environmentalism | KCUR

environmentalism

Segment 1: "Kansas City wants to end homelessness," said Josh Henges.

The Veterans Community Project gained national attention in 2018 by using tiny homes to help end veteran homelessness in Kansas City. Two years later and the initiative has expanded to several other states. 

Segment 2, beginning at 24:16: Can mushrooms save Earth?

Segment 1: Morgan Orozco is a sixteen-year old who's playing an active part in local government. 

Sick of waiting for adults to do something about climate change, this high schooler is taking matters into her own hands.

  • Morgan Orozco, Sustainability Advisory Board member, City of Lawrence; vice chair, Kansas High School Democrats

Segment 2, beginning at 23:16: A tale of mice, friendship and what's really important.

Segment 1: Environmentalism and the outdoors have long been seen as safe spaces for white people.

The concerns of climate change action organizations are wide-ranging and well-founded, but membership is largely white and adult. Learn the benefits and challenges of adding young people of color to these groups, apart from just making them more reflective of the communities they serve. The founder of an Atlanta group and the head of a Kansas City organization explained how they are bringing diversity and youth to the environmental ranks.

Segment 1: Why we don't fix things any more, and why that matters.

There's a national movement encouraging people to learn how to fix things as an antidote to consumer waste and excess spending. But fix-it-yourself workshops happening around the country are having trouble getting off the ground in Kansas City. Our guests give the spiels they'd deliver at such workshops, if they did exist here.

Portrait Session With Terry Evans

Apr 19, 2019

Terry Evans has photographed the heart of industrial America, where she revealed the effects of pollutants on communities, as well as the glacial peaks of Greenland, observing the effects of climate change in an otherwise untouched part of the world.

Her adventures began when a camera gave her the chance to photograph Bobby Kennedy when he passed through Lawrence, Kansas on his presidential campaign in 1968.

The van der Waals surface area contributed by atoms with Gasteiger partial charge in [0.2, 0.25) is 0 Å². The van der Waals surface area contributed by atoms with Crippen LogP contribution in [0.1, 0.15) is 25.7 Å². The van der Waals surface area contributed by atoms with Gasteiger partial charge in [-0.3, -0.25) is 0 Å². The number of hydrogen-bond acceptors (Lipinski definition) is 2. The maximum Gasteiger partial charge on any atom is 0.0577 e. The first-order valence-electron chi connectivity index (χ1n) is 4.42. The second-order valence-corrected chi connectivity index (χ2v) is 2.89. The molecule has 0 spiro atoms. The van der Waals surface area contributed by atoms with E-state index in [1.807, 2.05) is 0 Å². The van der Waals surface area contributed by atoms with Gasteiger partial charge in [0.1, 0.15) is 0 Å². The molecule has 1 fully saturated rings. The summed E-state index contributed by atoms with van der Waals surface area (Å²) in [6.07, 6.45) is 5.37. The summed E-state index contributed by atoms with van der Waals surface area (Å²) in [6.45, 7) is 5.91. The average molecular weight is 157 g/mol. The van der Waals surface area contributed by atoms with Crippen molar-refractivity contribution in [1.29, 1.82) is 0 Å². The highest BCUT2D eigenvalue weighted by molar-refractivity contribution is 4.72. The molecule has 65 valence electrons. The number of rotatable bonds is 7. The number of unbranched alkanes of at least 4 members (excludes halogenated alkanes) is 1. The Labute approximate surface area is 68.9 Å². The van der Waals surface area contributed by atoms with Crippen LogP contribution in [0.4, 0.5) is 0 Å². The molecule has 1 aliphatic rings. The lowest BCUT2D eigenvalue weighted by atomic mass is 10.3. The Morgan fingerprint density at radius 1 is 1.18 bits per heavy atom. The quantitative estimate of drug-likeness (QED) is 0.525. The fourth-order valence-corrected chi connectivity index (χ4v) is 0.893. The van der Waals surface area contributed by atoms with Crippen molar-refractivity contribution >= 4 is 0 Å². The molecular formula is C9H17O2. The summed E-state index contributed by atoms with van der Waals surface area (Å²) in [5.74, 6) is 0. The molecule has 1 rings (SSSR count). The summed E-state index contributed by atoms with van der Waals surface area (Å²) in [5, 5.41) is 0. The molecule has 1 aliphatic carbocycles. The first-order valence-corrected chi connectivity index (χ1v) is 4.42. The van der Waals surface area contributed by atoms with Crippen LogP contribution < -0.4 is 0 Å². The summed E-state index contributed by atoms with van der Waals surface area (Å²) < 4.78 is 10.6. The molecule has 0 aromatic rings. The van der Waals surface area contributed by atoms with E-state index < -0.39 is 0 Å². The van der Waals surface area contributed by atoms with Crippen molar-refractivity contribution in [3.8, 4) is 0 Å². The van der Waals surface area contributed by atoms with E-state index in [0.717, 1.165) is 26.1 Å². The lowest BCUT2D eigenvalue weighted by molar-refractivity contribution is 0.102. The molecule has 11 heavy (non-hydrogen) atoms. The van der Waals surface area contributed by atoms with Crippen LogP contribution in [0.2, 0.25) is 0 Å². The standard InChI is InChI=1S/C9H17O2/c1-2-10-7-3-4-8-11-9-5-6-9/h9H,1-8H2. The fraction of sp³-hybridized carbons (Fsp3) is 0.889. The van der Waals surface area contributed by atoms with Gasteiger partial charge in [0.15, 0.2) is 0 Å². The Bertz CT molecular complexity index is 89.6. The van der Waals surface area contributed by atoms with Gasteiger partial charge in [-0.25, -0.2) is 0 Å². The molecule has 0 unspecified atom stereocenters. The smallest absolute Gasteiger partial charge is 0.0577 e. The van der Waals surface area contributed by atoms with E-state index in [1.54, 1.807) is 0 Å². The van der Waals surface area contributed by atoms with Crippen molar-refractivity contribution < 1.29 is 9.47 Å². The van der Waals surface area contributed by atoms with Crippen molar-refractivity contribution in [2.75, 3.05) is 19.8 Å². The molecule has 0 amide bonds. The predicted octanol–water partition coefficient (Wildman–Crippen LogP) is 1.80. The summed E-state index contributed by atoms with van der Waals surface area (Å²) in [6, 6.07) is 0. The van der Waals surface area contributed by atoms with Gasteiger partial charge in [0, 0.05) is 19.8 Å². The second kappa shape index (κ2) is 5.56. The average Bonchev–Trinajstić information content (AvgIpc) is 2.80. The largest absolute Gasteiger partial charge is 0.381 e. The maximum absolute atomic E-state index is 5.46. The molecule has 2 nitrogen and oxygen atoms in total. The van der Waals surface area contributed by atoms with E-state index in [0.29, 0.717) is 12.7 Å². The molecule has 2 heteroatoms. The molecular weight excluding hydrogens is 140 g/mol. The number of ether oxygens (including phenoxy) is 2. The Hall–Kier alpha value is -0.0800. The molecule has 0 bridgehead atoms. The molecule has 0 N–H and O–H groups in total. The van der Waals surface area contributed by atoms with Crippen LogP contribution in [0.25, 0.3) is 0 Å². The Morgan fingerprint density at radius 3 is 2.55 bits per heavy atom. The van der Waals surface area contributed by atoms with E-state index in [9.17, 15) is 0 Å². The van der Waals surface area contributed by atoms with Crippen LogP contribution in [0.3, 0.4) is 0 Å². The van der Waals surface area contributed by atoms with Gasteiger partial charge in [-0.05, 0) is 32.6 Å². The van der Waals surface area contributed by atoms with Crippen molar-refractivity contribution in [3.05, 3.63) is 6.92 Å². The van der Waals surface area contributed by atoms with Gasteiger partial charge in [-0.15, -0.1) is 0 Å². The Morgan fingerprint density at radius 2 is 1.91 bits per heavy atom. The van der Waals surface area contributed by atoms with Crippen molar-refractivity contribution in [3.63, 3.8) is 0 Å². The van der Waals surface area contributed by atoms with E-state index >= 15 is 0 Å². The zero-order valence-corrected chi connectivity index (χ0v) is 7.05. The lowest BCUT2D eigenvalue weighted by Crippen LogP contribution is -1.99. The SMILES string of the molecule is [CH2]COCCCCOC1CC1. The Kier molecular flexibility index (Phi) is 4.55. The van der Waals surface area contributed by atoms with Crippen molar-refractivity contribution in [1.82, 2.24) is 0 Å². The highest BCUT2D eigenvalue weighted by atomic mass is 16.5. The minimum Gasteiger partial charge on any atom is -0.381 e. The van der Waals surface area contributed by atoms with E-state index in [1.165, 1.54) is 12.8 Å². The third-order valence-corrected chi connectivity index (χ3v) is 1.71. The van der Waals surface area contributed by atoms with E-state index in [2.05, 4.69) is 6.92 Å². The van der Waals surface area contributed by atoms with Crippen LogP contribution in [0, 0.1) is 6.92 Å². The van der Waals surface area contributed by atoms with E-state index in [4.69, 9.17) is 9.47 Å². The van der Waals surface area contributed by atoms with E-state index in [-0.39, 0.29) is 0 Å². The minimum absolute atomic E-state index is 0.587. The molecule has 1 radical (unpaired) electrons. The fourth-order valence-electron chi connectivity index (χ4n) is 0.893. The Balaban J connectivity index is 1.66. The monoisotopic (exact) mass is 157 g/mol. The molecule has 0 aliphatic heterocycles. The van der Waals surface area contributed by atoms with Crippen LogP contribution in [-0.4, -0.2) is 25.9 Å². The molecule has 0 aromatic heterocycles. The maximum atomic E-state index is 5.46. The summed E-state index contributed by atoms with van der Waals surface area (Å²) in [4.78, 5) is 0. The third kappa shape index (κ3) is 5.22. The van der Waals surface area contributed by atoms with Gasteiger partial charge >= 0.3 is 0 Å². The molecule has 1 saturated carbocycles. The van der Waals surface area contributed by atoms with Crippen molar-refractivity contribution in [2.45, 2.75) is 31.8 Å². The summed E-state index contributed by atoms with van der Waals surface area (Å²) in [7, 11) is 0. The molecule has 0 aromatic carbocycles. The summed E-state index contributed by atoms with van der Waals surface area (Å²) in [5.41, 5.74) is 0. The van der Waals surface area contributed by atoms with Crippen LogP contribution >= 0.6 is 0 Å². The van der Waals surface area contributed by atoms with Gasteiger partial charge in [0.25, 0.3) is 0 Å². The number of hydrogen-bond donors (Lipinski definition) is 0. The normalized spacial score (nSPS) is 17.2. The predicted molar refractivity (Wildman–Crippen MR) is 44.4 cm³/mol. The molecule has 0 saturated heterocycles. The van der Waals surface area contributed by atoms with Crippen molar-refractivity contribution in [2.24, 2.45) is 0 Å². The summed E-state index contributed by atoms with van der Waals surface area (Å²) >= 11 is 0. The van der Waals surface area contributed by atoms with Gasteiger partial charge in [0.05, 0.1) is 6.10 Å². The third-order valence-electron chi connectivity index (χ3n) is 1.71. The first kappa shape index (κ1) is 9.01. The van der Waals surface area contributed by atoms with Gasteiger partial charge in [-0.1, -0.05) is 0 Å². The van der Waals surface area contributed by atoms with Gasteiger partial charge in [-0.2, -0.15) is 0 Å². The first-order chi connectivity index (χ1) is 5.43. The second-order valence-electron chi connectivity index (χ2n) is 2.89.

Public Domain

They may be icons of the old west, but cowboys aren't just an American phenomenon. Today, we learn the long history of the horseback herdsmen, whose roots go back to Africa. Then, we discuss climate change and the complexities of reducing fossil fuel use with environmentalist Bill McKibben. Later, we ask Sam Cossman why on earth he climbs into active volcanoes and what he hopes to gain from doing so.

Lexi Churchill / KCUR

It's a sticky summer afternoon in Kansas City, Kansas and Richard Mabion is outside replacing neighbor’s light bulbs for free. These bulbs will last longer and shine brighter, but most importantly, they’ll be much better for the environment.

Sage Ross / Flickr - CC

Do you drink pop ... or soda? Do you wash something or "warsh" it? Those answers depend on where you grew up. Today, we learn How to Speak Midwesternand discover why the Heartland dialect is so different from our Illinois and Minnesota neighbors. Then, consumer advocate Ralph Nader shares an important message in his latest book, Animal Envy, a fable akin to Charlotte's Web and Animal Farm.

Frank Morris / KCUR 89.3

Salina, Kansas, may seem an unlikely Mecca for environmental activists, but it is — thanks to the Land Institute.

The Land Institute started with the bold idea that for farming to work long-term, farmers have to reverse a fundamental mistake they made 10,000 years ago when they started growing crops that have to be planted annually.